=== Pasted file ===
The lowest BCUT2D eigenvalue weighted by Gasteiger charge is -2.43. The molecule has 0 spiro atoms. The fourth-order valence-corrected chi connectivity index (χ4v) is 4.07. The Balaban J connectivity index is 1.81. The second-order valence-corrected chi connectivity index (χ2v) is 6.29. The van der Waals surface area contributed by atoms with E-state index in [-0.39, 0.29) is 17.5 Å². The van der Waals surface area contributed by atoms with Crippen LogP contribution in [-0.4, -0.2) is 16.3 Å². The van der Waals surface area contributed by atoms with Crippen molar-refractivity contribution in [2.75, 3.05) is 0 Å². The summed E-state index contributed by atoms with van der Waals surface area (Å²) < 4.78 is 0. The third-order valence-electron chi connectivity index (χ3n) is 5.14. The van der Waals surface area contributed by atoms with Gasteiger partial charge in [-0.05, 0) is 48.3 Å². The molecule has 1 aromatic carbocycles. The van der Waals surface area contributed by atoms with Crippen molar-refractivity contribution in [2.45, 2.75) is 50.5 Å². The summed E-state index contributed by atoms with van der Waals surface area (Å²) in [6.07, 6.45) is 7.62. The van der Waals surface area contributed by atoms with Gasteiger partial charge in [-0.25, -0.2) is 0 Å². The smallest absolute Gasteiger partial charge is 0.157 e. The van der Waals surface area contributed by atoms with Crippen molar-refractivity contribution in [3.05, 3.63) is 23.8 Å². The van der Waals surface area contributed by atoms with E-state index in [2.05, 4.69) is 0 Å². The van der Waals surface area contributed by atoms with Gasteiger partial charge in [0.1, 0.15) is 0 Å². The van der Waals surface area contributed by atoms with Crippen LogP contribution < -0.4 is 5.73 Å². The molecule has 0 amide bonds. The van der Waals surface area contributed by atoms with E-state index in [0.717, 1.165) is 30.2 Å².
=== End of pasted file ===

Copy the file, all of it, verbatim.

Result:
The lowest BCUT2D eigenvalue weighted by Gasteiger charge is -2.43. The molecule has 0 spiro atoms. The fourth-order valence-corrected chi connectivity index (χ4v) is 4.07. The Balaban J connectivity index is 1.81. The second-order valence-corrected chi connectivity index (χ2v) is 6.29. The van der Waals surface area contributed by atoms with E-state index in [-0.39, 0.29) is 17.5 Å². The van der Waals surface area contributed by atoms with Crippen LogP contribution in [-0.4, -0.2) is 16.3 Å². The van der Waals surface area contributed by atoms with Crippen molar-refractivity contribution in [2.75, 3.05) is 0 Å². The summed E-state index contributed by atoms with van der Waals surface area (Å²) < 4.78 is 0. The third-order valence-electron chi connectivity index (χ3n) is 5.14. The van der Waals surface area contributed by atoms with Gasteiger partial charge in [-0.05, 0) is 48.3 Å². The molecule has 1 aromatic carbocycles. The van der Waals surface area contributed by atoms with Crippen molar-refractivity contribution in [2.45, 2.75) is 50.5 Å². The summed E-state index contributed by atoms with van der Waals surface area (Å²) in [6.07, 6.45) is 7.62. The van der Waals surface area contributed by atoms with Gasteiger partial charge in [-0.25, -0.2) is 0 Å². The smallest absolute Gasteiger partial charge is 0.157 e. The van der Waals surface area contributed by atoms with Crippen molar-refractivity contribution in [3.05, 3.63) is 23.8 Å². The van der Waals surface area contributed by atoms with E-state index in [2.05, 4.69) is 0 Å². The van der Waals surface area contributed by atoms with Gasteiger partial charge in [0.1, 0.15) is 0 Å². The van der Waals surface area contributed by atoms with Crippen LogP contribution < -0.4 is 5.73 Å². The molecule has 0 amide bonds. The van der Waals surface area contributed by atoms with E-state index in [0.717, 1.165) is 30.2 Å².